Huckabee the snake-oil salesman

There was a time back in 2008 when I started becoming aware of Mike Huckabee that I thought that he seemed like a compassionate conservative, someone who was religious but also cared about helping the poor. He would go on shows like The Daily Show and The Colbert Report and act all affable and avuncular and talk a good game, as if he was a reasonable person.
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The death of an extraordinary US ambassador

There is an old joke that defines an ambassador as someone who lies abroad for his country. A country’s diplomats are usually the overseas implementers of a government’s policies however corrupt and venal, and are expected to cover them up but once in a while someone comes along who transcends that role and tries to uphold the truth. Robert White, who died on January 13, 2015, is an example of that. He was a whistleblower who, as US ambassador to El Salvador, exposed the truth about that country’s regime in the face of US complicity.
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The crowded Republican field is going to result in a crazy campaign

The political world was caught flat-footed by the sudden interest expressed by Mitt Romney in running again for the presidency. The surprise was generated by two things. One is that Romney had already made two attempts and lost, once losing the nomination to John McCain in 2008 and then the presidency in 2012 and it was felt that a two-time loser should gracefully bow out. The other is that Romney and his wife had repeatedly said that they had had enough and that it was time to move on.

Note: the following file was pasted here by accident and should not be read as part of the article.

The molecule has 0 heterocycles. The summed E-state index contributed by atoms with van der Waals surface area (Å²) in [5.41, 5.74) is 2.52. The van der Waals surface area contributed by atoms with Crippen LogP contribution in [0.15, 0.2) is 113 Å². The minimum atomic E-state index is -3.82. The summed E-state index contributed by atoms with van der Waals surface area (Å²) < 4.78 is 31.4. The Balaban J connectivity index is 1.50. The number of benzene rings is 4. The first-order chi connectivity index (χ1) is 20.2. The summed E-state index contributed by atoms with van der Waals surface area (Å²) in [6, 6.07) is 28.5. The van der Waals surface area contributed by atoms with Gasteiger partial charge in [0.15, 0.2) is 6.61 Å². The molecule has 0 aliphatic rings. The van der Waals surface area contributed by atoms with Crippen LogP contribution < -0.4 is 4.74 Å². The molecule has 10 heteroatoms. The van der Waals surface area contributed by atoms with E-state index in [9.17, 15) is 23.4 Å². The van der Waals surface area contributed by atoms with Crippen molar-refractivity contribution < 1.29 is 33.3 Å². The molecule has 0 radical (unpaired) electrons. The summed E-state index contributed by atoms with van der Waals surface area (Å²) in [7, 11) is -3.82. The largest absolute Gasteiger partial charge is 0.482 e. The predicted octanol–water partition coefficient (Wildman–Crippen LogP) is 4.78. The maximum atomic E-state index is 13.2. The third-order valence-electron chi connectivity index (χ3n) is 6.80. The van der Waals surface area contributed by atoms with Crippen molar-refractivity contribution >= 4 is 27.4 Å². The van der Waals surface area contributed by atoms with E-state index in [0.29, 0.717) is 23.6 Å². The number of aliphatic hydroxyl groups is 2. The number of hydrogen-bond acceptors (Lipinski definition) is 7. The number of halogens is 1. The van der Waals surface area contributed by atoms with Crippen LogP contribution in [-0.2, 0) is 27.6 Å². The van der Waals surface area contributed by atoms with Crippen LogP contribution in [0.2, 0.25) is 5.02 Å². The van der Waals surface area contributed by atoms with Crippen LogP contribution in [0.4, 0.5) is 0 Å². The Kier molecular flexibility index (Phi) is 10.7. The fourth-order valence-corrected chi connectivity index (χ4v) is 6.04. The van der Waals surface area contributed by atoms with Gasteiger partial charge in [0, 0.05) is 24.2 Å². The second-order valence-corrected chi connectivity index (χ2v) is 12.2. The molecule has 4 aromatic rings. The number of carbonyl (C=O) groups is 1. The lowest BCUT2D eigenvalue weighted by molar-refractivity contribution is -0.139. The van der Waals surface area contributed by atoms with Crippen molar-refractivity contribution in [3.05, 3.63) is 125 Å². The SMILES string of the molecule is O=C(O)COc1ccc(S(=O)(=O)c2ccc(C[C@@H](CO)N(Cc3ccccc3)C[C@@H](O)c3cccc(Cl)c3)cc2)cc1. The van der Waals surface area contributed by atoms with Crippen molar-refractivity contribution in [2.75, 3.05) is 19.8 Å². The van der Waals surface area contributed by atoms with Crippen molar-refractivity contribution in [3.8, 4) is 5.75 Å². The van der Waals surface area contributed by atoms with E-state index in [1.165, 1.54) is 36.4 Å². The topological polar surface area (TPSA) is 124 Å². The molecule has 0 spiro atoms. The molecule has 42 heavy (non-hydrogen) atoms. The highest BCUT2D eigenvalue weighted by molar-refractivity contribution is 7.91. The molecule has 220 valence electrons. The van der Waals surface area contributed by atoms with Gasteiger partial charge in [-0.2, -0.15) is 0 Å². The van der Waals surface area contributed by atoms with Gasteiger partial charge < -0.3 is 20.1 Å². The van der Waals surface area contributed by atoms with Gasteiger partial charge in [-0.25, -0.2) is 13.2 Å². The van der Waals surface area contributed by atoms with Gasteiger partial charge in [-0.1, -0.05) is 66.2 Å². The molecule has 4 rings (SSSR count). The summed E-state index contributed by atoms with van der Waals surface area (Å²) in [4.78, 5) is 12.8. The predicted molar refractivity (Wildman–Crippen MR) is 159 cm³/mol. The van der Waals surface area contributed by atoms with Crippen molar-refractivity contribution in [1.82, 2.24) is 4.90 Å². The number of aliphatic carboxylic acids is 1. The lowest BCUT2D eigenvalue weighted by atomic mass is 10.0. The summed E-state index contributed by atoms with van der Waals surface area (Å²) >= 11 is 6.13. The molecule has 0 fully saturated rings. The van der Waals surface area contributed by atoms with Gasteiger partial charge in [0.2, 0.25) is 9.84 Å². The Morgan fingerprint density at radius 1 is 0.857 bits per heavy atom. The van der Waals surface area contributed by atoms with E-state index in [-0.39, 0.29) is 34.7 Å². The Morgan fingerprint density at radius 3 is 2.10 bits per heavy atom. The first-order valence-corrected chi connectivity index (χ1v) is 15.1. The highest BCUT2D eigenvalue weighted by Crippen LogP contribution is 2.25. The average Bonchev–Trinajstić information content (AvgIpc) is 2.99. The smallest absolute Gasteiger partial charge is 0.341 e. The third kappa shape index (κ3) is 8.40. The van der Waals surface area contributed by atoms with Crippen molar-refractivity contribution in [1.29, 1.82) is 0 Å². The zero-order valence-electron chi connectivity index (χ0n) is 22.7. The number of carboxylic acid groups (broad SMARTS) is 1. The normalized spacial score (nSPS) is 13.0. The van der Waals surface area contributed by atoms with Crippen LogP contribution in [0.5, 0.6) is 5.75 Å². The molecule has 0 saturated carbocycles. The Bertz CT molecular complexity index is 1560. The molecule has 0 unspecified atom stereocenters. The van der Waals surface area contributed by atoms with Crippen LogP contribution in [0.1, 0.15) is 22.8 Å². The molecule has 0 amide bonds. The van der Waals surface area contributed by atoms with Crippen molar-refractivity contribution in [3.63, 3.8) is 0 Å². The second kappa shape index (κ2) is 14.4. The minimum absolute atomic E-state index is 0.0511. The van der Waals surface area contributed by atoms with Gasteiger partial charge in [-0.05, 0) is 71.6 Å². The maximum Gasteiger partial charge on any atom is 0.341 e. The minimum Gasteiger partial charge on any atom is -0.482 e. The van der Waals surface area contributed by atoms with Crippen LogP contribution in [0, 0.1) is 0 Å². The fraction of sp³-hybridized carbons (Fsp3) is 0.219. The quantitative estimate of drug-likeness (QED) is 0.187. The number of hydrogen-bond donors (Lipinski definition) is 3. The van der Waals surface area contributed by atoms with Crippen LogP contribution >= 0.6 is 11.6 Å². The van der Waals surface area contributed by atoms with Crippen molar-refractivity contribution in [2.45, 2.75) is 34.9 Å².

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Clayton Bigsby – a most unusual white supremacist

In 2003, comedian Dave Chappelle began a sketch comedy show on Comedy Central that was highly acclaimed because it took head-on all the major hot button issues of the day. But after just two seasons he abruptly quit, saying he was fed up with show business and fame. Here is one of the best known sketches from the show, the story of a KKK leader named Clayton Bigsby, told in the style of a Frontline documentary. (Language advisory)
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Dr. Martin Luther King, Jr. speaks about major issues

In January 1965,Playboy magazine published a lengthy interview (the longest he had ever given) that Alex Haley had with the civil rights leader soon after he won the Nobel Peace Prize. In it he expressed his views on a wide range of issues and provides a window into the mind of a remarkable man, revealing a self-assurance and lack of ego in his willingness to admit to all manner of tactical mistakes that he had made.
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Bad news for public schools

A new report says that for the first time in 50 years, a majority of public school students come from families who are eligible for free and reduced-price lunches. As Kevin Drum points out, those who quality for free lunch (44%) have family incomes of less than $31,000, while for the 7% who get reduced-price lunches the cut-off is $44,000.
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Why I likely will not see Selma

Today is the day that the US commemorates Dr. Martin Luther King, Jr., a man whom I admire greatly and have written about before many times so will not repeat those views. But I will likely not be going to see the new film Selma, that deals with the civil rights struggle of which he was such a big part and uses a key event of that struggle to tell the story, even though the film has been praised.
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The latest ‘terror plot’ foiled by the FBI

Once again we have the government announcing that, thanks to the diligent work of their security services, they have foiled a terrorist plot aimed at the heart of the US government and spared us all from a Paris-style attack.

For months, 20-year-old Christopher Lee Cornell had been on the FBI’s radar. Authorities said he left alarming posts on social media, talking about violent jihad.

On Wednesday, agents arrested the Cincinnati man before he could put his alleged plot into action.
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